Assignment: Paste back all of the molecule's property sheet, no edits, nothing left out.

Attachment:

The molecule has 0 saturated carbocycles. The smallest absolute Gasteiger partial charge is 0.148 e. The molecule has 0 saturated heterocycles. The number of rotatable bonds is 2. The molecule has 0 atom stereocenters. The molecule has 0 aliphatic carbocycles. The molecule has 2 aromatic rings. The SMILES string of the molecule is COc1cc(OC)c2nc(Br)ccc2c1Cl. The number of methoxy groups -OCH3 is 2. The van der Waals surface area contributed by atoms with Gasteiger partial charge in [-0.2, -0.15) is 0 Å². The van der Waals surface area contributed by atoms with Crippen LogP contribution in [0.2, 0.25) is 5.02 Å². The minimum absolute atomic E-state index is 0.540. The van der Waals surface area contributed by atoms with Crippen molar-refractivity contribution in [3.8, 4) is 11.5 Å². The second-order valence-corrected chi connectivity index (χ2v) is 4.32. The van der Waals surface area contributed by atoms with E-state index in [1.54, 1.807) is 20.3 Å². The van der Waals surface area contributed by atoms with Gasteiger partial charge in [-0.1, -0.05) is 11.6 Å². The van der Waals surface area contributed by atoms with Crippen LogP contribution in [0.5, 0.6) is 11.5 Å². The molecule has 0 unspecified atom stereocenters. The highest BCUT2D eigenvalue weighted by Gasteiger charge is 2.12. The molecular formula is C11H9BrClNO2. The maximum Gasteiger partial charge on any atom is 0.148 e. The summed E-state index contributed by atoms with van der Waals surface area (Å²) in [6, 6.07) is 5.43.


The molecule has 0 saturated carbocycles. The smallest absolute Gasteiger partial charge is 0.148 e. The molecule has 0 saturated heterocycles. The number of rotatable bonds is 2. The molecule has 0 atom stereocenters. The molecule has 0 aliphatic carbocycles. The molecule has 2 aromatic rings. The SMILES string of the molecule is COc1cc(OC)c2nc(Br)ccc2c1Cl. The number of methoxy groups -OCH3 is 2. The van der Waals surface area contributed by atoms with Gasteiger partial charge in [-0.2, -0.15) is 0 Å². The van der Waals surface area contributed by atoms with Crippen LogP contribution in [0.2, 0.25) is 5.02 Å². The minimum absolute atomic E-state index is 0.540. The van der Waals surface area contributed by atoms with Crippen molar-refractivity contribution in [3.8, 4) is 11.5 Å². The second-order valence-corrected chi connectivity index (χ2v) is 4.32. The van der Waals surface area contributed by atoms with E-state index in [1.54, 1.807) is 20.3 Å². The van der Waals surface area contributed by atoms with Gasteiger partial charge in [-0.1, -0.05) is 11.6 Å². The van der Waals surface area contributed by atoms with Crippen LogP contribution in [0.5, 0.6) is 11.5 Å². The molecule has 0 unspecified atom stereocenters. The highest BCUT2D eigenvalue weighted by Gasteiger charge is 2.12. The molecular formula is C11H9BrClNO2. The maximum Gasteiger partial charge on any atom is 0.148 e. The summed E-state index contributed by atoms with van der Waals surface area (Å²) in [6, 6.07) is 5.43.